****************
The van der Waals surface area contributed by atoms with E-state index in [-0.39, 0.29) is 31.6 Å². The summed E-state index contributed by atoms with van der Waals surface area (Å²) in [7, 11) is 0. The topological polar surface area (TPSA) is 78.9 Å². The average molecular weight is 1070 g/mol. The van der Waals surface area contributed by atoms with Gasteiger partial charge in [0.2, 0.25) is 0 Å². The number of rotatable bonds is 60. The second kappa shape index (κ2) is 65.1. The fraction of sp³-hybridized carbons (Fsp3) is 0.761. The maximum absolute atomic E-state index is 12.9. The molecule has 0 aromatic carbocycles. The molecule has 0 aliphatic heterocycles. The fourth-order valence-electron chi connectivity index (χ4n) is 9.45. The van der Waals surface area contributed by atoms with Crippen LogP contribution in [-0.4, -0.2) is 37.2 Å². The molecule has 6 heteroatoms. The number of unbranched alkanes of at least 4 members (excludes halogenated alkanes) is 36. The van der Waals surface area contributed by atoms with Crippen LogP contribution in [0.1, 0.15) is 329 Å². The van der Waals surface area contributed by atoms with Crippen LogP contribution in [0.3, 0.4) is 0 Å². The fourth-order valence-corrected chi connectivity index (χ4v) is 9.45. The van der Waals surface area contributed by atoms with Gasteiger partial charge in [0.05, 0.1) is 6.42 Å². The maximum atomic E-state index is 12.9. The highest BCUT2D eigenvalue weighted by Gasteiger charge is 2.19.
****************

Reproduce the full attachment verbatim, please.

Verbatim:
The van der Waals surface area contributed by atoms with E-state index in [-0.39, 0.29) is 31.6 Å². The summed E-state index contributed by atoms with van der Waals surface area (Å²) in [7, 11) is 0. The topological polar surface area (TPSA) is 78.9 Å². The average molecular weight is 1070 g/mol. The van der Waals surface area contributed by atoms with Gasteiger partial charge in [0.2, 0.25) is 0 Å². The number of rotatable bonds is 60. The second kappa shape index (κ2) is 65.1. The fraction of sp³-hybridized carbons (Fsp3) is 0.761. The maximum absolute atomic E-state index is 12.9. The molecule has 0 aromatic carbocycles. The molecule has 0 aliphatic heterocycles. The fourth-order valence-electron chi connectivity index (χ4n) is 9.45. The van der Waals surface area contributed by atoms with Crippen LogP contribution in [-0.4, -0.2) is 37.2 Å². The molecule has 6 heteroatoms. The number of unbranched alkanes of at least 4 members (excludes halogenated alkanes) is 36. The van der Waals surface area contributed by atoms with Crippen LogP contribution in [0.1, 0.15) is 329 Å². The van der Waals surface area contributed by atoms with Crippen LogP contribution in [0.3, 0.4) is 0 Å². The fourth-order valence-corrected chi connectivity index (χ4v) is 9.45. The van der Waals surface area contributed by atoms with Gasteiger partial charge in [0.05, 0.1) is 6.42 Å². The maximum atomic E-state index is 12.9. The highest BCUT2D eigenvalue weighted by Gasteiger charge is 2.19.